Morneau's counterpunches miss their mark, as Conservatives go for the kill
It may be time for the finance minister to better anticipate next the Opposition's attack
Andrew Scheer walked up to a podium outside the House of Commons on Wednesday and did what has seemed inevitable for months. After the drip, drip, drip of problems for the finance minister, Scheer called for Bill Morneau to go.
"I am officially calling on Bill Morneau to resign as finance minister," Scheer told reporters. " And if he won't step down, it's Justin Trudeau's responsibility to remove Bill Morneau from his post."
It was an escalation that had been building all week as the Opposition launched an attack that amounted to an accusation of insider trading; noting that Morneau dumped $10 million worth of Morneau Shepell stock just a week before tabling a motion to raise taxes on the rich.
The Conservatives say that pending tax hike caused the stock market to tumble and Morneau avoided a loss of about $500,000 by selling early.
Just a day earlier, it was Morneau who was on the offensive when he challenged his tormentor in chief, Conservative MP Pierre Poilievre, to, essentially, take it outside.
"If they want a lesson in how the legal system works, they just need to take those allegations outside the House and I'll give it to them," the finance minister said in a surprise scrum before question period.
Morneau, visibly angry, dared his critics to repeat that key phrase "insider trading" outside of the House of Commons, where they would lose the protection of parliamentary privilege and could therefore be sued.
The prime minister, who has staunchly defended the finance minister, has also dared the Conservatives to step outside the House and expose themselves to litigation.
Morneau rushed to issue his challenge because a speaking engagement in Toronto meant he wouldn't be in the House for Tuesday's question period.
For a while, Morneau looked very much like a boxer who didn't think this sparring partner would hit back. But Poilievre's counterpunch during question period hit its target.
"Would [Morneau] commit that, if I go out and repeat my question in the lobby at this moment, that the finance minister will meet me there and answer the question?" Poilievre asked, as the Conservative benches erupted in applause.
The finance critic then marched theatrically out of the House of Commons to answer the finance minister's dare.
Poilievre carefully avoided the phrase "insider trading" but he did repeat many of his accusations-framed-as-questions outside of the protection of parliamentary privilege.
But the substance of the move was less important than the spectacle.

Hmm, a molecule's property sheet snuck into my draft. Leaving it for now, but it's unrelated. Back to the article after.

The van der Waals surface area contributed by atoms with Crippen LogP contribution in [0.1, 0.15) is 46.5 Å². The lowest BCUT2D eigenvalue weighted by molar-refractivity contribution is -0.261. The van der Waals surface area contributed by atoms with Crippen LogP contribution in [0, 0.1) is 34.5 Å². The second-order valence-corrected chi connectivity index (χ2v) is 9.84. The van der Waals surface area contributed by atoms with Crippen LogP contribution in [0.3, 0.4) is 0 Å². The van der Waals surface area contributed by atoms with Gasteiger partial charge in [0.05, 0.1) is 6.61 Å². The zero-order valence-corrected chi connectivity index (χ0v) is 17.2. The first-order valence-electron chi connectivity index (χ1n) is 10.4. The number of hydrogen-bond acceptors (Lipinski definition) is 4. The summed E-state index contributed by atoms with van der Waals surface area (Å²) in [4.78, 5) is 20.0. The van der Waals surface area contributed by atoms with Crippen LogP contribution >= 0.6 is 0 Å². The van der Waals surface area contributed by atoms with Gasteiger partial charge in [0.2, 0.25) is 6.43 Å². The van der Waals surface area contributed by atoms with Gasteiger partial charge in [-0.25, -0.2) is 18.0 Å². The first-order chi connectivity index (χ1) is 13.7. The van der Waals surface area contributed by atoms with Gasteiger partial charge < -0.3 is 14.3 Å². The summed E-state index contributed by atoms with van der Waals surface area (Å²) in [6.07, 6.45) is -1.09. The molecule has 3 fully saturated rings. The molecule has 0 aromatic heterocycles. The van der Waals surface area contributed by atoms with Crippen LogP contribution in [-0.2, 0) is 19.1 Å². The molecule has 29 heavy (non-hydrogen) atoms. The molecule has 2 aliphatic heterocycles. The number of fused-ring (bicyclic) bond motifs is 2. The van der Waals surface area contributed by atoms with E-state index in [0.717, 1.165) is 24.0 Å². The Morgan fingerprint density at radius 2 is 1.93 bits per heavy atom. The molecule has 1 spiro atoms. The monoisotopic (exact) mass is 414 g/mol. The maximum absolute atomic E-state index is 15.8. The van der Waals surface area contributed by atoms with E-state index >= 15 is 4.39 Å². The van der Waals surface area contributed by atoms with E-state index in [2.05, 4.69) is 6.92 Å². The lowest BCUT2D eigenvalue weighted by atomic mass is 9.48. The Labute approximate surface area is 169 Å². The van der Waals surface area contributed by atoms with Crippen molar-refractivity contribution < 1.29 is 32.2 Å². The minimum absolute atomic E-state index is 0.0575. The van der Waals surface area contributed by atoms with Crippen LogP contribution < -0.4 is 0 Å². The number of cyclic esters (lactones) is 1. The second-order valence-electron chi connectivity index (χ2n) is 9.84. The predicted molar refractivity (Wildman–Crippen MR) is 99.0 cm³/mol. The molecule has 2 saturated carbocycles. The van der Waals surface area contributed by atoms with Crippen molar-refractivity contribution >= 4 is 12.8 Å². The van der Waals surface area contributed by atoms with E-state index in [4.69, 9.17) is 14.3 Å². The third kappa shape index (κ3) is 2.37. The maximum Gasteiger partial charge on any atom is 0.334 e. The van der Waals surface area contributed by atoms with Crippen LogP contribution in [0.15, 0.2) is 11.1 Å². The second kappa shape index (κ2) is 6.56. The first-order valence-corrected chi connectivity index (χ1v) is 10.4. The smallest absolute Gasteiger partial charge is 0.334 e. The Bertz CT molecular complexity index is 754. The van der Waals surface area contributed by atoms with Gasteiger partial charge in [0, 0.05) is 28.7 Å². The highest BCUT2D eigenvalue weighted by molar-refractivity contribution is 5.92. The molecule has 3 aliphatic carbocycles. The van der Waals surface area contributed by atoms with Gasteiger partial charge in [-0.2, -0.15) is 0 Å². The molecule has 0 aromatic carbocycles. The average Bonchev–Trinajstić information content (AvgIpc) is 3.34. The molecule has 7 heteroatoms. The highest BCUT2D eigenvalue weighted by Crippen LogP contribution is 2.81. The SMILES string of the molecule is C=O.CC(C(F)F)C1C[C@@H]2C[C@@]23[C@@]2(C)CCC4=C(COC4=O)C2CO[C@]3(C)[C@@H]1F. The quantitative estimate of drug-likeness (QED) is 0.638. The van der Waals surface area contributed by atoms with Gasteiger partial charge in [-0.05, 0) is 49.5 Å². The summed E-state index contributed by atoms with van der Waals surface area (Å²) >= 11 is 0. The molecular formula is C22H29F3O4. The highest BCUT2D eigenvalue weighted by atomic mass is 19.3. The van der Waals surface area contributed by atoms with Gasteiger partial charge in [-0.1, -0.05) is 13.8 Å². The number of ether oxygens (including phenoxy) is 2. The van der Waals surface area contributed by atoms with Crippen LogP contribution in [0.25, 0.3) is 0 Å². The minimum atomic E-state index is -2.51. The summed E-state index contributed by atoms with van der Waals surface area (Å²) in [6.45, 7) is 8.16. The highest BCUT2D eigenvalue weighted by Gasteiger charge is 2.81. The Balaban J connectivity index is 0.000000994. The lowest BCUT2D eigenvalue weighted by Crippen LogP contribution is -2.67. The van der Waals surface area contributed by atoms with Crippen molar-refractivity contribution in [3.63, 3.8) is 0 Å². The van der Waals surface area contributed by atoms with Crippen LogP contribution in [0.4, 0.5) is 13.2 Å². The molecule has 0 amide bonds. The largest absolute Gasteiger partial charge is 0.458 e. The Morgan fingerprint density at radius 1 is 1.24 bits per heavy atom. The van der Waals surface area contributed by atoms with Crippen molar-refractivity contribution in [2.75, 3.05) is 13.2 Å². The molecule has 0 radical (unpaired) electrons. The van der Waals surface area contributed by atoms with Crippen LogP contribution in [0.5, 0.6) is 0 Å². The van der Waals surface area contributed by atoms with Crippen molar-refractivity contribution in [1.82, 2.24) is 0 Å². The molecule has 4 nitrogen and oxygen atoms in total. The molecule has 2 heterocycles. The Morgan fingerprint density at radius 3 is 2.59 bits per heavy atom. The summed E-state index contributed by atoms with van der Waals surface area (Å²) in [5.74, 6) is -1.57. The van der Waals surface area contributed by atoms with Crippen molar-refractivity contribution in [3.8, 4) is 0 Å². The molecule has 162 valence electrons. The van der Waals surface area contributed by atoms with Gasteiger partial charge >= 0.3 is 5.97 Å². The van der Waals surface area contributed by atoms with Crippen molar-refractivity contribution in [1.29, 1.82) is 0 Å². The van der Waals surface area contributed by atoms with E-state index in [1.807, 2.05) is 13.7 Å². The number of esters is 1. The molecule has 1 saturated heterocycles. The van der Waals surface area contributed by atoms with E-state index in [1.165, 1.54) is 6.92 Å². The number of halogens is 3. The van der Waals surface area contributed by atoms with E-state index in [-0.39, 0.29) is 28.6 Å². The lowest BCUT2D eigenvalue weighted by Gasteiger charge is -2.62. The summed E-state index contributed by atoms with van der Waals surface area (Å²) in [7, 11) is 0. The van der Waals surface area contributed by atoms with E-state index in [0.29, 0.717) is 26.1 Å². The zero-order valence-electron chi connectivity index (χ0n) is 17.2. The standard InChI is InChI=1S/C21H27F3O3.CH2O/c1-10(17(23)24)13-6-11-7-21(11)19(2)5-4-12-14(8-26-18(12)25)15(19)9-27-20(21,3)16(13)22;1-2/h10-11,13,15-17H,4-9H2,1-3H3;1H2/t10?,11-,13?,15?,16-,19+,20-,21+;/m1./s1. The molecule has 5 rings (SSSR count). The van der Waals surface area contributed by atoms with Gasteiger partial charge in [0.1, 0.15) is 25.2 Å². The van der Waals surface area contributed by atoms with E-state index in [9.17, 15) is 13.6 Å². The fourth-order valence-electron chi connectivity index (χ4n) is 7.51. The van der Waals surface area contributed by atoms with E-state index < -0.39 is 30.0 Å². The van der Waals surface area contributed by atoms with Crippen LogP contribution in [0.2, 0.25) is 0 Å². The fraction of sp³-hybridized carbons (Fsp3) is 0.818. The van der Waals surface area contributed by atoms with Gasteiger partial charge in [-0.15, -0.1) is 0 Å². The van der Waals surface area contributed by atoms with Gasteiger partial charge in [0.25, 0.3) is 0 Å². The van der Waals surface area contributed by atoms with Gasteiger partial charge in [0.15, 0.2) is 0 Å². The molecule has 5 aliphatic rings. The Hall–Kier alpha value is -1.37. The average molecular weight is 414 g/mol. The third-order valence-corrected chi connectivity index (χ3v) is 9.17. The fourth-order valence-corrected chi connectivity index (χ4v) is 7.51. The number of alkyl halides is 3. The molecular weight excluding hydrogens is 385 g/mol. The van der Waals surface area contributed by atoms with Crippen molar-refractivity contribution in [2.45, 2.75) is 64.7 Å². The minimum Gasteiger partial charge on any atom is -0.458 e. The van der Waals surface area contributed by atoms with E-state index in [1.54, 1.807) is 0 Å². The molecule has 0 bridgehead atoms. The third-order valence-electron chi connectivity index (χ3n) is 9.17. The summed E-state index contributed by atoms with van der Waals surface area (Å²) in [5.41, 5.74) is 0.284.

Morneau seemed to have forgotten what Poilievre and everybody else had learned by junior high: If you dare someone to meet you at the bike racks at 3 o'clock you'd better show up.
But Morneau wasn't there. He had dared Poilievre to take it outside and then left town. He had that speech in Toronto.
Poilievre's stunt trumped Morneau's. By Wednesday, Poilievre and Scheer were a one-two punch of resignation demands.
But the events leading up to Wednesday continued a pattern of Morneau making significant moves with seemingly no sense of how people will respond.
When Morneau tabled his now-toxic package of small business tax reforms this summer, he was outflanked by everyone from farmers and doctors, until he was forced to retreat.
When Morneau was elected, he told the country he expected to put all of his assets into a blind trust. But when he followed the ethics commissioner's advice and went a different route, nobody close to him felt the need to inform him of the public's impression of how he would handle his affairs — an oversight that now seems like political malpractice.
When Morneau was later forced to defend his lack of a blind trust and his use of numbered companies, he responded in question period by listing the numbered companies used by opposition MPs, including Poilievre.
But once again, the wily Poilievre pivoted. As MPs yelled strings of digits at each other, Poilievre confessed that his numbered company was for a rental property. He then asked Morneau to list the assets held in his. Morneau deflected.
Morneau, his colleagues, his staff all insist that he has done nothing wrong. When he announced that he would sell his remaining Morneau Shepell shares and donated the profits to charity, Morneau confessed to being politically naive.
In one-on-one conversations, the minister and his staff seem legitimately hurt that a man with an honourable reputation would be accused of trying to use his office to line his own pocket.
They insist that he is committed to doing the right thing in public life and that his intentions are pure. But in politics, intentions matter far less than perceptions. And this is Morneau's biggest battle right now.
In a recent Toronto Star profile, Morneau's staff compared him to Bruce Wayne — a rich guy devoted to doing good. But Bruce Wayne is also Batman. And Batman wears armour because he knows the other guys hit back.